Mississippi Prison Is Run By Violent Gangs With Guards' Help, Says Judge

06/12/2015 05:06 pm ET | Updated Jun 12, 2015

A Mississippi prison is run by violent gangs, creating an unconstitutional mess that the state must clean up, a judge ruled on Thursday.

U.S. District Judge Carlton Reeves said that gangs run amok inside Walnut Grove Correctional Facility, a prison in Walnut Grove, Mississippi.

That culture of unchecked violence creates an environment where riots can break out, as one did on July 10 last year.

During the riot, "inmates were brutally assaulted repeatedly with hands, feet, and objects including sticks, trays and a microwave," Reeves wrote in his decision. "Some of the attackers stood over their victims and urinated on them."

Reeves said that violence at the facility is underreported, and that prison guards often turn a blind eye to incidents. Some corrections officers, he said, abuse the inmates themselves.

The judge ruled that the Mississippi Department of Corrections, together with Management Training Corporation, the private prison company that runs the facility, must take steps to uphold the inmates' Eighth Amendment right to reasonable protection.

"With this federal court ruling, the Mississippi Department of Corrections must step up to its responsibility under the Constitution and protect the prisoners of Walnut Grove from violence,” Margaret Winter, associate director of the ACLU’s National Prison Project, said in a news release Thursday. “The department can no longer sit back and let a for-profit prison company neglect the prisoners’ safety on the state’s dime. We will make sure that this historic judgment is enforced, and we hope its impact will be felt not only at Walnut Grove but at prisons throughout the state.”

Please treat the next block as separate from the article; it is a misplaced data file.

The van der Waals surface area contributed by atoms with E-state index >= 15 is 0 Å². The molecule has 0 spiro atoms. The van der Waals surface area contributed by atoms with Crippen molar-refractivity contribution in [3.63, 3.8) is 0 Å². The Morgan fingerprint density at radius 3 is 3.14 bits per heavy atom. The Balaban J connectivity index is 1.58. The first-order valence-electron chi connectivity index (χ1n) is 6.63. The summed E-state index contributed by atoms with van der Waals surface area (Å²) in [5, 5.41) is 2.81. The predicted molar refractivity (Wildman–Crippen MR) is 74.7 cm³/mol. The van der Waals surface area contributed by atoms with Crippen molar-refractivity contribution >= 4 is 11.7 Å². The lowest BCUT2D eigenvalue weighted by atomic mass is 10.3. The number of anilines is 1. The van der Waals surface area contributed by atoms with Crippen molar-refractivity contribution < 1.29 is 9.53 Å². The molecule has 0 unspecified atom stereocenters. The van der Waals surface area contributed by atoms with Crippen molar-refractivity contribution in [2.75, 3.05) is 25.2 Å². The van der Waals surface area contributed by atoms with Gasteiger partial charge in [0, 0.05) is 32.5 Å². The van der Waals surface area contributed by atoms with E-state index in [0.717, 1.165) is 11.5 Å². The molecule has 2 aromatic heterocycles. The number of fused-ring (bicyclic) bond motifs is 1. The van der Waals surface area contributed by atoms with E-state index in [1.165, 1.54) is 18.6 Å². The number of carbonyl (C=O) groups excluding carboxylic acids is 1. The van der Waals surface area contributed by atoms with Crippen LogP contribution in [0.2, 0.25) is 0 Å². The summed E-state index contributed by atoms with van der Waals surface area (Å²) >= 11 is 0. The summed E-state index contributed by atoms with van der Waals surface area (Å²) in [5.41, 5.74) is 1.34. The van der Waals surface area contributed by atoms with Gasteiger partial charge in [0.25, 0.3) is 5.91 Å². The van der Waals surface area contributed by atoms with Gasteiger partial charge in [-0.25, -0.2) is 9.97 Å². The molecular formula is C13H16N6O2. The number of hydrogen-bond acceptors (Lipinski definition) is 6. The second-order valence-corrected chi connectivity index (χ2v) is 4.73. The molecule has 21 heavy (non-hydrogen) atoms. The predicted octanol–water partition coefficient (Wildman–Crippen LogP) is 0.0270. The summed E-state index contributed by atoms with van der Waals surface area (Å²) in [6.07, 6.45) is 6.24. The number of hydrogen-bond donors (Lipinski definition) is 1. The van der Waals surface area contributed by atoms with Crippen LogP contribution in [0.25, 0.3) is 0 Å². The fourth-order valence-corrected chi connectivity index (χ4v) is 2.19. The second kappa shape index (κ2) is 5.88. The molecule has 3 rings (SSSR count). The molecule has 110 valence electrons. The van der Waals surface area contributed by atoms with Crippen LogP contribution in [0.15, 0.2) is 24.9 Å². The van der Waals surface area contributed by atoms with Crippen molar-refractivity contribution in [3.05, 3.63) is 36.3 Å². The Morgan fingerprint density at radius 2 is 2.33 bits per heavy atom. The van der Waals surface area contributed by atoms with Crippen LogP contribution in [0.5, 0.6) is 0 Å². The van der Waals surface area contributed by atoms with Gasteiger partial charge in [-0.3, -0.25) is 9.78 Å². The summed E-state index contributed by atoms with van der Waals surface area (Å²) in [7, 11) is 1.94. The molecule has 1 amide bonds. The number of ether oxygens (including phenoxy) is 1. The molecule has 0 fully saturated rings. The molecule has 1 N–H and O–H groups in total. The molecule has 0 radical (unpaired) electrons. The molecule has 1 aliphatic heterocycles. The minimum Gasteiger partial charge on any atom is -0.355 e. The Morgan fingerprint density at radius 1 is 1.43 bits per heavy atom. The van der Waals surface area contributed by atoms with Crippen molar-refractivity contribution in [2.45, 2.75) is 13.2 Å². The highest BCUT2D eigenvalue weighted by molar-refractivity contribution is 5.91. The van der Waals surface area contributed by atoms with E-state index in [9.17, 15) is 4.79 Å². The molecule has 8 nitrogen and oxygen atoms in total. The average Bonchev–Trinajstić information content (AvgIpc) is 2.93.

Reeves' decision is the result of a class action lawsuit filed by the ACLU, the Southern Poverty Law Center and McDuff & Byrd, a Mississippi law firm.

The lawsuit comes after five years of litigation against Walnut Grove. In a statement sent to The Huffington Post, Management Training Corporation said it has worked with the state to reform several aspects of the prison. Among other changes, the company said, it has removed all youthful offenders and seriously mentally ill prisoners from the facility.

“The state has done everything the courts have asked,” wrote Odie Washington, senior vice president of corrections, in the statement. “In addition to meeting these significant requirements, MTC has also made numerous improvements to the facility since taking over in 2012 including reinforcing door locks, providing additional staff training, and offering more programs to help rehabilitate offenders."

Although Washington's statement mentions door locks, Reeves noted in his decision Thursday that cell security remains an issue at the prison.

"Despite the directive for staff to inspect doors on a frequent basis, at the hearing the Court received testimony that the locking mechanisms on cell doors are still readily defeated by inmates," Reeves wrote. "It is foreseeable that inmates will continue to unlock cell doors at their own liberty. Instructing guards to check doors each time they open and close is only a short-term and impracticable solution that does not rectify the problem."

Jim Norris, special assistant attorney general for the Mississippi Department of Corrections, declined to comment.

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